A client wanted their own custom QGIS build which included some patches and a selection of additional python plugins that were to be available from point of installation. Additionally we wanted to brand the installer with their logo and the splash screen too so that users realise they are using a custom build. The actual build process under windows using msvc is fairly
straightforward (see the INSTALL document in the root of QGIS source tree) so I won’t discuss that here. Rather I am going to show you an approach for building such a custom installer.
Creating a branch
Since we live in git land now, the first thing I am going to do is create a branch for my client’s customisations. If any changes in that branch are useful to the master branch, I will cherry pick them across later using git cherry-pick.
git checkout -b sansa-branch
Now apply all your code level customisations to the sources in your branch and go ahead and compile everything to make sure it builds, links and installs.
Customising the installer sidebars
The installer sidebars can be altered in the gimp – simply edit :
You can open it directly (no need to untar it first). Then use the gimp project to create new versions of:
Make sure to keep the image dimensions the same. Those can be commited to your local branch:
git commit -m "Customised sidebar images" \ ms-windows/Installer-Files/WelcomeFinishPage.bmp \ ms-windows/Installer-Files/UnWelcomeFinishPage.bmp
Customising the Splash Screen
The splash screen master can be found here:
Once again, you can open this directly in the gimp and edit it according to your needs. When you are ready to save the final splash, resize it to 600×287 pixels first. Be careful to also preserve the
transparency in the corners properly or otherwise you will see artifacts when you start QGIS which won’t look nice. The saved splash should be saved as:
Creating a package tree
There are two ways you can go here…
You can take an existing build of QGIS, extract it under windows, copy your build outputs from msvc over the apps/qgis or apps/qgis-dev directory and then copy the whole lot over to linux. When it is in your linux box, place it under:
In this case the contents under unpacked should be what was originally under your c:\Program Files\Quantum GIS directory.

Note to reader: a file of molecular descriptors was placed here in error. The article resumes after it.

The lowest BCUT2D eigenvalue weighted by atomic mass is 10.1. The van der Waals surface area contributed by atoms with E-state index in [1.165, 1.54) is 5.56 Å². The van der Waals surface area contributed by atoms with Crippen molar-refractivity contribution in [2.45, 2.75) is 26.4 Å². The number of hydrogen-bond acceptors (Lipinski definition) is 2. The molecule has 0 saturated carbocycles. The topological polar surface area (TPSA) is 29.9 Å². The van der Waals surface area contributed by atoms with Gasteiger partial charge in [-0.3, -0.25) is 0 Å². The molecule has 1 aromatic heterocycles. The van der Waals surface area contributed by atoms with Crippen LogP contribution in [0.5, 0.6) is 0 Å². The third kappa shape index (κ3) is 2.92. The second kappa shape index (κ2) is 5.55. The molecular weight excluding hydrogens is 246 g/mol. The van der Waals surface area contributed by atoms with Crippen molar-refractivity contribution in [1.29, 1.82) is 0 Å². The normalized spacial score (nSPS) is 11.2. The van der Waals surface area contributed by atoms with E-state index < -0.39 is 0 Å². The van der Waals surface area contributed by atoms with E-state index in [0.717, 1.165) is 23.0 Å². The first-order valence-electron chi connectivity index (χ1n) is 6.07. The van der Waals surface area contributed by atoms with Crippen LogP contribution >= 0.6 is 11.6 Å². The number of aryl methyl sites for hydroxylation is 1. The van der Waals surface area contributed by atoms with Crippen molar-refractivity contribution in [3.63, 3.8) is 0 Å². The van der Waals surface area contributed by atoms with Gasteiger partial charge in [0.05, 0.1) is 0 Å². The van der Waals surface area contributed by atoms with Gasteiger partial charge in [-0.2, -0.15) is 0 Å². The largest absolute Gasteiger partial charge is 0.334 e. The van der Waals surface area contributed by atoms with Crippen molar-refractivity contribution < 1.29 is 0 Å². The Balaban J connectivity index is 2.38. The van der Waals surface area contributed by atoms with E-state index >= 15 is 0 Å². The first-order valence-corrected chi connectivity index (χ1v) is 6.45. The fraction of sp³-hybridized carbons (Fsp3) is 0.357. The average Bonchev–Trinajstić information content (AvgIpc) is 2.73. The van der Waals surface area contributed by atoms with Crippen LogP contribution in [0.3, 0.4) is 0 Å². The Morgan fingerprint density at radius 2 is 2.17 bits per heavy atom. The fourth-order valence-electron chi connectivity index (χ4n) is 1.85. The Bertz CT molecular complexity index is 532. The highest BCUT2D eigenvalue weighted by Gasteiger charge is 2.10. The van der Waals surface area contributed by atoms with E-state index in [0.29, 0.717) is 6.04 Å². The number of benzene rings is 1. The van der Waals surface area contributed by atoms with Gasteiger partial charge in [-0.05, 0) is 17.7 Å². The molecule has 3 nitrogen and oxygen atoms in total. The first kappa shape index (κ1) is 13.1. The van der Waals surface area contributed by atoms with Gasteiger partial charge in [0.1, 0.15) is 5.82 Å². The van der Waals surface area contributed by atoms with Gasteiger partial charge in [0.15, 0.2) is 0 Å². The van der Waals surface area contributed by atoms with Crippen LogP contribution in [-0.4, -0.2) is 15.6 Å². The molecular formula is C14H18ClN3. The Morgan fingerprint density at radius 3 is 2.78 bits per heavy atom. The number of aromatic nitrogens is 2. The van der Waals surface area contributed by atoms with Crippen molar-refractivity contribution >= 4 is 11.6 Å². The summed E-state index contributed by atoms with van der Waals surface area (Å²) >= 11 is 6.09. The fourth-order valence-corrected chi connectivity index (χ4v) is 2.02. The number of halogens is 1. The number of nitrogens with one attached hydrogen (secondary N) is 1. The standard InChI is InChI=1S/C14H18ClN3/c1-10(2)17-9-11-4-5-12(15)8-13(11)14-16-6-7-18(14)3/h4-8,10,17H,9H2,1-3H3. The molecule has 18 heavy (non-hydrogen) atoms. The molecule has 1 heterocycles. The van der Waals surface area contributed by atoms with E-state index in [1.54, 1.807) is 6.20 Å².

One important thing to note is that there are various batch files that are run after QGIS installs. After they are run they are renamed to have a .done extension after them. We need to remove this extension so that they get run after your custom QGIS installer has run. Here are a few lines of bash that do just that:
mv postinstall.bat.done postinstall.bat
for FILE in *.done; do mv $FILE \ $(basename $FILE .done); done cd ../../../..
You can run the creatensis.pl script like this and specify a shortname e.g. qgis or qgis-dev.
cd osgeo4w ./creatensis.pl --shortname=qgis
It will take a while to run if you have a slow connection like I do, After it is done, place the build outputs from msvc into the file tree at:
So in my case, msvc installed the QGIS I built into c:\program files\qgis1.7.0 – which now becomes the unpacked/apps/qgis directory.
Understanding the batch files
Another important thing to understand is how the various batch files are called within your package tree. Immediately after installation, the postinstall.bat program is run. Its main job is to set a bunch of environment variables and then call a some subsidiary scripts living in the etc/postinstall directory. One common issue is that you create your installer, install it on a windows machine, and then nothing happens when you click the icon. Usually this will be caused by a mismatch between you qgis launcher script name and the shortcut that was created to call it. The naming convention used in osgeo4w is to install the current stable version of qgis under apps/qgis and the latest development build under apps/qgis-dev. Typically you will only want to ship one or the other to your users – that is an installer based on the current stable release, or one based on the current QGIS trunk. Either way what is important is that everything gets named consistently. For this article, I will use a shortname of ‘qgis’ throughout. So you should check your postinstall.bat to make sure that its calling an appropriate qgis postinstall script. For example mine looked like this:
echo Running postinstall qgis-dev.bat...
%COMSPEC% /c etc\postinstall\qgis-dev.bat>>postinstall.log 2>&1 ren etc\postinstall\qgis-dev.bat qgis-dev.bat.done>>postinstall.log 2>&1
But I am standardising on using apps/qgis for my qgis directory, so I need to change it to look like this:
echo Running postinstall qgis-dev.bat...
%COMSPEC% /c etc\postinstall\qgis.bat>>postinstall.log 2>&1 ren etc\postinstall\qgis.bat qgis.bat.done>>postinstall.log 2>&1
Similarly you need to check in etc/postinstall to make sure that the qgis.bat scrip referred to here exists:
[unpacked] ls etc/postinstall/
grass.bat msvcrt.bat msys.bat openssl.bat pyqt4.bat qgis-dev.bat qt4-libs.bat sip.bat
You can see once again the name doesn’t gel, so I will rename mine to ’qgis.bat’:
mv etc/postinstall/qgis-dev.bat etc/postinstall/qgis.bat
Lastly, are the actual contents of that batch file consistent?
textreplace -std -t bin\qgis-dev.bat
xxmklink "%OSGEO4W_STARTMENU%\Quantum GIS (1.7.0).lnk" ...
"%OSGEO4W_ROOT%\bin\qgis-dev.bat" " " \ "Quantum GIS - Desktop GIS (1.7.0)" ...
xxmklink "%ALLUSERSPROFILE%\Desktop\Quantum GIS (1.7.0).lnk" ... "%OSGEO4W_ROOT%\bin\qgis-dev.bat" " " \ "Quantum GIS - Desktop GIS (1.7.0)" ...